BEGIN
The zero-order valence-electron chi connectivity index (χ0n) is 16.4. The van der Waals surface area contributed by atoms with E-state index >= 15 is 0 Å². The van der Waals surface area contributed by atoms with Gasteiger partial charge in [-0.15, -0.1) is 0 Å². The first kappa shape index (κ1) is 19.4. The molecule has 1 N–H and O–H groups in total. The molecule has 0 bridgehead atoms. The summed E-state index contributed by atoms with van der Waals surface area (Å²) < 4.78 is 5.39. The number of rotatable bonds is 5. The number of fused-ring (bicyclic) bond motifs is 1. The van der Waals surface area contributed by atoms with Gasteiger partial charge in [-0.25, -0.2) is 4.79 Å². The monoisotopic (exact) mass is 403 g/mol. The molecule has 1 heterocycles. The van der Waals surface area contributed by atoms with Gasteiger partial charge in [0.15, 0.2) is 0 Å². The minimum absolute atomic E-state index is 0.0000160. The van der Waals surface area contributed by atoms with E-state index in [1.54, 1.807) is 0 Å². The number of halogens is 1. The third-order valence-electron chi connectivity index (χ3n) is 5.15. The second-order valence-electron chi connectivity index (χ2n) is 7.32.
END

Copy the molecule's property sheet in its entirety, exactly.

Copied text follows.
The zero-order valence-electron chi connectivity index (χ0n) is 16.4. The van der Waals surface area contributed by atoms with E-state index >= 15 is 0 Å². The van der Waals surface area contributed by atoms with Gasteiger partial charge in [-0.15, -0.1) is 0 Å². The first kappa shape index (κ1) is 19.4. The molecule has 1 N–H and O–H groups in total. The molecule has 0 bridgehead atoms. The summed E-state index contributed by atoms with van der Waals surface area (Å²) < 4.78 is 5.39. The number of rotatable bonds is 5. The number of fused-ring (bicyclic) bond motifs is 1. The van der Waals surface area contributed by atoms with Gasteiger partial charge in [-0.25, -0.2) is 4.79 Å². The monoisotopic (exact) mass is 403 g/mol. The molecule has 1 heterocycles. The van der Waals surface area contributed by atoms with Gasteiger partial charge in [0.15, 0.2) is 0 Å². The minimum absolute atomic E-state index is 0.0000160. The van der Waals surface area contributed by atoms with E-state index in [1.54, 1.807) is 0 Å². The number of halogens is 1. The third-order valence-electron chi connectivity index (χ3n) is 5.15. The second-order valence-electron chi connectivity index (χ2n) is 7.32.